Attorney Myles Garza didn’t have much to report to Cameron County Court-at-Law No. 4 Judge Sheila Garcia Bence on Thursday afternoon regarding the guardianship investigation she ordered into the Southwest Key Programs-Casa Padre facility.
On July 11, Bence appointed Hailey A. Hobren as an ad litem investigator, appointed six guardians and ordered Southwest Key to allow the group access to each child in Casa Padre to determine whether they are in need of guardians to represent their best interests. Bence appointed Garza as an attorney to represent any of those children in need of a guardian.
She ordered Southwest Key Programs to provide access July 19 and 20, but the group was not able to make it inside the largest facility in the country that holds unaccompanied minors and an unknown number of children separated from their parents as a result of zero-tolerance prosecutions for misdemeanor immigration violations.
A federal judge overseeing a lawsuit brought by the American Civil Liberties Union ordered the federal government to reunite separated children with their parents by July 26, though 711 children remained separated from their parents because their parents have either been deported, are a danger to the child or have not been identified.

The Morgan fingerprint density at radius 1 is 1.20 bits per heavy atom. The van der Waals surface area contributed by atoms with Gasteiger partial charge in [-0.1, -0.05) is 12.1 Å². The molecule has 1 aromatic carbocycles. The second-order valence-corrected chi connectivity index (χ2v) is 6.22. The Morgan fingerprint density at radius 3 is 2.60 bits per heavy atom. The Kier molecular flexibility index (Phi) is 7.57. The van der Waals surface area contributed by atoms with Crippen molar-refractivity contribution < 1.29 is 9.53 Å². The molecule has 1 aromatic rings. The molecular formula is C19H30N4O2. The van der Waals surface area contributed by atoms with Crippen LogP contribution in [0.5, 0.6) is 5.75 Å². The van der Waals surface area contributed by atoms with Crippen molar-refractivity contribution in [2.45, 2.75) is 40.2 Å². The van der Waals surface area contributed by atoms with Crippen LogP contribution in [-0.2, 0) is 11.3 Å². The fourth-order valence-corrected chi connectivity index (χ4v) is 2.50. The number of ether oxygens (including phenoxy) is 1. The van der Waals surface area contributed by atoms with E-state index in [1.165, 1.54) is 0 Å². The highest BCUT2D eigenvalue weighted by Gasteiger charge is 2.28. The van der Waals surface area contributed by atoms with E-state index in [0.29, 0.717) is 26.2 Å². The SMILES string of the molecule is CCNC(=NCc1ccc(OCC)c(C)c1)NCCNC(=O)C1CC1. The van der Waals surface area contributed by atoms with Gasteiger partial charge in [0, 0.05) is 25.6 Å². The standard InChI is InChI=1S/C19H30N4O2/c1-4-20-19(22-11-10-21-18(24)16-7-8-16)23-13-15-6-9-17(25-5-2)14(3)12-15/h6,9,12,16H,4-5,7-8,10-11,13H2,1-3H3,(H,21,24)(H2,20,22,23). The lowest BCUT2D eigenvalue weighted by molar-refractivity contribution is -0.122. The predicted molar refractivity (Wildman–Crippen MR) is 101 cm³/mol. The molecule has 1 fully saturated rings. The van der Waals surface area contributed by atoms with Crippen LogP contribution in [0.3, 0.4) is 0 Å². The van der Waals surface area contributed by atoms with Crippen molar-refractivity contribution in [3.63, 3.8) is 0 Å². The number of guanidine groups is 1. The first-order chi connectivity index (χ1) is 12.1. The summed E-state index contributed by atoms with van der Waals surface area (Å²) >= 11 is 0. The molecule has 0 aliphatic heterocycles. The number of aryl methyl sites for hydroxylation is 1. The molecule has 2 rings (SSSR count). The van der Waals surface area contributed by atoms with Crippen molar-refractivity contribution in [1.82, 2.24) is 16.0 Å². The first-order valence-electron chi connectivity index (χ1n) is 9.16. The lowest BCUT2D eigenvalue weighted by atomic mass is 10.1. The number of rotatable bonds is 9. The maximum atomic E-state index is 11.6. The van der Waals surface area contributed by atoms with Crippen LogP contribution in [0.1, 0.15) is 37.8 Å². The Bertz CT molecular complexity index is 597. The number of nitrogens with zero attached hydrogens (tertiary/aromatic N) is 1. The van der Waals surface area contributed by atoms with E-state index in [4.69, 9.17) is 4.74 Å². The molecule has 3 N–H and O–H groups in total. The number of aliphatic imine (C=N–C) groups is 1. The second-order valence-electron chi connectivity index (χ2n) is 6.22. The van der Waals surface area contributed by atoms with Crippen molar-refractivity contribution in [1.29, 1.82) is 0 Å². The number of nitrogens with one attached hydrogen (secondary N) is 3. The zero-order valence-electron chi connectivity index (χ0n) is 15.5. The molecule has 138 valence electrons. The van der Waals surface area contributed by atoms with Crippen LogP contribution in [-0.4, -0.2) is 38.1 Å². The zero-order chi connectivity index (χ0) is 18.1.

It’s unknown whether any separated children remain at Southwest Key Programs-Casa Padre.
And Hobren and those court-appointed guardians were unable to gain access to any children at Casa Padre because staff with Southwest Key Programs and the Office of Refugee Resettlement, which contracts with Southwest Key Programs, refused to honor Bence’s court order, even after a Cameron County constable served Southwest Key.
Instead, a lawyer with the Department of Justice told Hobren the guardianship investigation would be moved to federal court, essentially putting Bence’s order on hold.
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